I keep hearing that phrase almost daily without exactly knowing what it means, but only a guess I have made up from the context of the conversation.
What does it exactly mean, and when/where do I use it (without mistakes) myself?
It means : in the context of/as part of/within the scope of.
For example :
Dans le cadre de notre projet d'implantation en Chine, nous avons décidé d'accélérer la production des modèles X
could be translated
In the context of our Chinese expansion project, we decided to accelerate the production of X models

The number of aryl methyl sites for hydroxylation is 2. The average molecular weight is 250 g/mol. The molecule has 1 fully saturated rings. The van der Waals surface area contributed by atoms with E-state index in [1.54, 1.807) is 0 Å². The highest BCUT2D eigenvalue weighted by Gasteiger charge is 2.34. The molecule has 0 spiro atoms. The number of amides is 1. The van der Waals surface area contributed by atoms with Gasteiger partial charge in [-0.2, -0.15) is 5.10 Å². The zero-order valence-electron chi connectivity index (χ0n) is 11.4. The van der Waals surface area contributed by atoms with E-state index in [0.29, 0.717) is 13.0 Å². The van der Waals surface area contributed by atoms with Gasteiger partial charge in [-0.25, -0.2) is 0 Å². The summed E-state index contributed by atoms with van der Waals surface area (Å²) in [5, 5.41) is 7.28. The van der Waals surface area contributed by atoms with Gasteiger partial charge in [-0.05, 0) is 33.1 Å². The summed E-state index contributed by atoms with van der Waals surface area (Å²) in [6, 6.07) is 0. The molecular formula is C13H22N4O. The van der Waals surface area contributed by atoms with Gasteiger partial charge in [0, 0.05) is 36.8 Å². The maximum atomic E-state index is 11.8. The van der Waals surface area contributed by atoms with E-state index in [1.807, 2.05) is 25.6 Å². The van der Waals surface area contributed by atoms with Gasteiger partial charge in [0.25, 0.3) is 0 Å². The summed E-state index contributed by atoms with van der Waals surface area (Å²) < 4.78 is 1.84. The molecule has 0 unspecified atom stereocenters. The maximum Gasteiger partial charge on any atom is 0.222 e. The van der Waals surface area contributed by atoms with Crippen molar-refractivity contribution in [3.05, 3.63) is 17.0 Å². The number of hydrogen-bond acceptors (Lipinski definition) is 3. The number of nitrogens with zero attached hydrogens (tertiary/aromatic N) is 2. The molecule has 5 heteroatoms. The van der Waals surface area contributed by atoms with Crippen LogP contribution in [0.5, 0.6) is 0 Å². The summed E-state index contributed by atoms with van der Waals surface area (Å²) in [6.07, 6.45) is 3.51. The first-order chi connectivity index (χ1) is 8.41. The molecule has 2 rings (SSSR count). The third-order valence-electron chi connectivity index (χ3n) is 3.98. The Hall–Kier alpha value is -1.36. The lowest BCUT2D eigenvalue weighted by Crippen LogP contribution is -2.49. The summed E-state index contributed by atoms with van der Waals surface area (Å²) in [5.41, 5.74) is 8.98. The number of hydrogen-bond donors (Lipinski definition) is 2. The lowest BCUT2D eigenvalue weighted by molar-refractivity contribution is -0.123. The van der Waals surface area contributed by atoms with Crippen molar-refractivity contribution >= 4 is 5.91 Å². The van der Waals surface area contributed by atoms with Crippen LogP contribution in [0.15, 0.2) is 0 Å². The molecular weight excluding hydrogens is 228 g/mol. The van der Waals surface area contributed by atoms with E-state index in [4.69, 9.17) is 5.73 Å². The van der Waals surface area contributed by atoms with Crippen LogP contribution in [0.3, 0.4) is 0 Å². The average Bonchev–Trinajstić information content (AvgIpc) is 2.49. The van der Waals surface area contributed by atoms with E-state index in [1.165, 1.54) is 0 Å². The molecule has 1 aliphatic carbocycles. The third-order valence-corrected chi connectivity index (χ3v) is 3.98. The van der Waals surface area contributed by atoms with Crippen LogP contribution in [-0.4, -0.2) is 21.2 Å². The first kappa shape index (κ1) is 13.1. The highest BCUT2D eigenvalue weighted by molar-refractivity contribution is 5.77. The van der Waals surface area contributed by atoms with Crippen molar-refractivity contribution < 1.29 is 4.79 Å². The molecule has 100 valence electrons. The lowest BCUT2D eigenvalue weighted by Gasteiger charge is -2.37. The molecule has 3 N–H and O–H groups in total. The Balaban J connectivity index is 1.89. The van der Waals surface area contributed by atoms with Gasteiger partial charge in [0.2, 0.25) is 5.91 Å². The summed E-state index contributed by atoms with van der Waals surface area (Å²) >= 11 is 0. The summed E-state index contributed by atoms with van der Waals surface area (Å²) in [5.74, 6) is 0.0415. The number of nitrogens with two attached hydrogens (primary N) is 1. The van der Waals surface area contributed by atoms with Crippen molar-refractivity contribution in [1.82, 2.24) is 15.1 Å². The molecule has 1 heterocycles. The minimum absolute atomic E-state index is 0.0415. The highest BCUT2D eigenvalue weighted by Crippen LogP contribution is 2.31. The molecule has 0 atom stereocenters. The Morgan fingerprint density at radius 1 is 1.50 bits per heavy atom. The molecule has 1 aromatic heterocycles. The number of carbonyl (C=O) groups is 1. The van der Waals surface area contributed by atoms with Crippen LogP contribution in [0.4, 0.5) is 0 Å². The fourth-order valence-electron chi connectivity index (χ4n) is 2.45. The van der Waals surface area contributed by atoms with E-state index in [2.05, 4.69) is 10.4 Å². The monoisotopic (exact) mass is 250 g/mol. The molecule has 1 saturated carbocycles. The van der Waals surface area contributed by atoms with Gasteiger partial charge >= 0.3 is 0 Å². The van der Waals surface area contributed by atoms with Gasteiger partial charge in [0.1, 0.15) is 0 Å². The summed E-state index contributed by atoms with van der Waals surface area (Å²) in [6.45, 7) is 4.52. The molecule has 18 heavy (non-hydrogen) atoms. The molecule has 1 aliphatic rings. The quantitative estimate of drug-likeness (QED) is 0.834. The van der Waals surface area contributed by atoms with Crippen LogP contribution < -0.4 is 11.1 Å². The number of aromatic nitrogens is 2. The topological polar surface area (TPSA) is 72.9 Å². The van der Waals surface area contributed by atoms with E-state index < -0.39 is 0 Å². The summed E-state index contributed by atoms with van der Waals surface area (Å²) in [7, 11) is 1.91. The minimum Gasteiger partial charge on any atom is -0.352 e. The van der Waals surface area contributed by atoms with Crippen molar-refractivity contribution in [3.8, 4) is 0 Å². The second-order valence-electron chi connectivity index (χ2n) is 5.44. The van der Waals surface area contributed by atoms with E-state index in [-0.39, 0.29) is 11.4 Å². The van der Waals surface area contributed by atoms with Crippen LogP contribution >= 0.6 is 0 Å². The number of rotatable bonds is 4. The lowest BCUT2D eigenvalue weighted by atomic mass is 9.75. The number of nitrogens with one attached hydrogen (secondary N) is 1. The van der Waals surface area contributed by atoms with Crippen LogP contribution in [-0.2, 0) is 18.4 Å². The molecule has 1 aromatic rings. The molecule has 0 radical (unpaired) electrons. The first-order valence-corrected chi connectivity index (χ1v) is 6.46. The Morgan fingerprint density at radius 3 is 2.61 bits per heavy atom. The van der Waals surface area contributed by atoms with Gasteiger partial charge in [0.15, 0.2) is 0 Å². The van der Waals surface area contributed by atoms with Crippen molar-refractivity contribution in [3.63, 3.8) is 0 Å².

Cadre might be feminine nowadays when referring to a female manager/officer/executive (e.g. une cadre supérieure) but preceded by dans, it is an obvious grammar mistake (See TLFi B.-3.), cadre means "frame" here and dans le cadre, "within the limits/context".
Surprisingly, it is not that rare and I found it in a official French writing:
I would say it is very close to the word frame in English, and its usages as in: the legislators who frame the regulations, to frame a proposal, frame of reference, and just the meaning of structure: an appropriate frame through which to explore dramatic situations.
I think it should be "dans le cadre". It means "in the context" or "as part of".
"Dans le cadre des opérations" => "In the context of operations"